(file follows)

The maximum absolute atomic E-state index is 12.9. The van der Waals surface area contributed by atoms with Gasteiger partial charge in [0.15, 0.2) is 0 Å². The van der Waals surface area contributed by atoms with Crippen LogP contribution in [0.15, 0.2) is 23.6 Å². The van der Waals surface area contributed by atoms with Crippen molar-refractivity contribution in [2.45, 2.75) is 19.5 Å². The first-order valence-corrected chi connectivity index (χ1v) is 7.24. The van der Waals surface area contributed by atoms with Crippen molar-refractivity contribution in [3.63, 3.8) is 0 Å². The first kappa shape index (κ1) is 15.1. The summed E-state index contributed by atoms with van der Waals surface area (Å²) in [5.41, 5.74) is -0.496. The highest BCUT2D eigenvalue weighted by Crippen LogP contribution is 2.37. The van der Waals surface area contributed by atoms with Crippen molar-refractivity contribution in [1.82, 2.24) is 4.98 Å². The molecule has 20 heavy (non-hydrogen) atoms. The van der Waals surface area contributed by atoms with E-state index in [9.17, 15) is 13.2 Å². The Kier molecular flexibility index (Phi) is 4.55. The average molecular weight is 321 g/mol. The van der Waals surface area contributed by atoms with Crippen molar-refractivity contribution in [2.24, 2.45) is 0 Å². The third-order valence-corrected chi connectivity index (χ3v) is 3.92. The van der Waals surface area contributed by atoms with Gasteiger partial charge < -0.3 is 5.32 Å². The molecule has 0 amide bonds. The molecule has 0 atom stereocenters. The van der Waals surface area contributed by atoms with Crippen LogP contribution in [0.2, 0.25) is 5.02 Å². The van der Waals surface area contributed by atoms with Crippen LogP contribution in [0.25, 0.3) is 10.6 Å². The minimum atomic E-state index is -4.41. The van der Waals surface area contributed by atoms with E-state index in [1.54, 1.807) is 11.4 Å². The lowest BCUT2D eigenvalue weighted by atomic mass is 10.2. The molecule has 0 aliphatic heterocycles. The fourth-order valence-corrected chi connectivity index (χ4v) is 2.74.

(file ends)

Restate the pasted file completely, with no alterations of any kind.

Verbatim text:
The maximum absolute atomic E-state index is 12.9. The van der Waals surface area contributed by atoms with Gasteiger partial charge in [0.15, 0.2) is 0 Å². The van der Waals surface area contributed by atoms with Crippen LogP contribution in [0.15, 0.2) is 23.6 Å². The van der Waals surface area contributed by atoms with Crippen molar-refractivity contribution in [2.45, 2.75) is 19.5 Å². The first-order valence-corrected chi connectivity index (χ1v) is 7.24. The van der Waals surface area contributed by atoms with Crippen molar-refractivity contribution in [3.63, 3.8) is 0 Å². The first kappa shape index (κ1) is 15.1. The summed E-state index contributed by atoms with van der Waals surface area (Å²) in [5.41, 5.74) is -0.496. The highest BCUT2D eigenvalue weighted by Crippen LogP contribution is 2.37. The van der Waals surface area contributed by atoms with Crippen molar-refractivity contribution in [1.82, 2.24) is 4.98 Å². The molecule has 20 heavy (non-hydrogen) atoms. The van der Waals surface area contributed by atoms with E-state index in [9.17, 15) is 13.2 Å². The Kier molecular flexibility index (Phi) is 4.55. The average molecular weight is 321 g/mol. The van der Waals surface area contributed by atoms with Crippen molar-refractivity contribution in [2.24, 2.45) is 0 Å². The third-order valence-corrected chi connectivity index (χ3v) is 3.92. The van der Waals surface area contributed by atoms with Gasteiger partial charge < -0.3 is 5.32 Å². The molecule has 0 amide bonds. The molecule has 0 atom stereocenters. The van der Waals surface area contributed by atoms with Crippen LogP contribution in [0.2, 0.25) is 5.02 Å². The van der Waals surface area contributed by atoms with Crippen LogP contribution in [0.25, 0.3) is 10.6 Å². The minimum atomic E-state index is -4.41. The van der Waals surface area contributed by atoms with E-state index in [1.54, 1.807) is 11.4 Å². The lowest BCUT2D eigenvalue weighted by atomic mass is 10.2. The molecule has 0 aliphatic heterocycles. The fourth-order valence-corrected chi connectivity index (χ4v) is 2.74.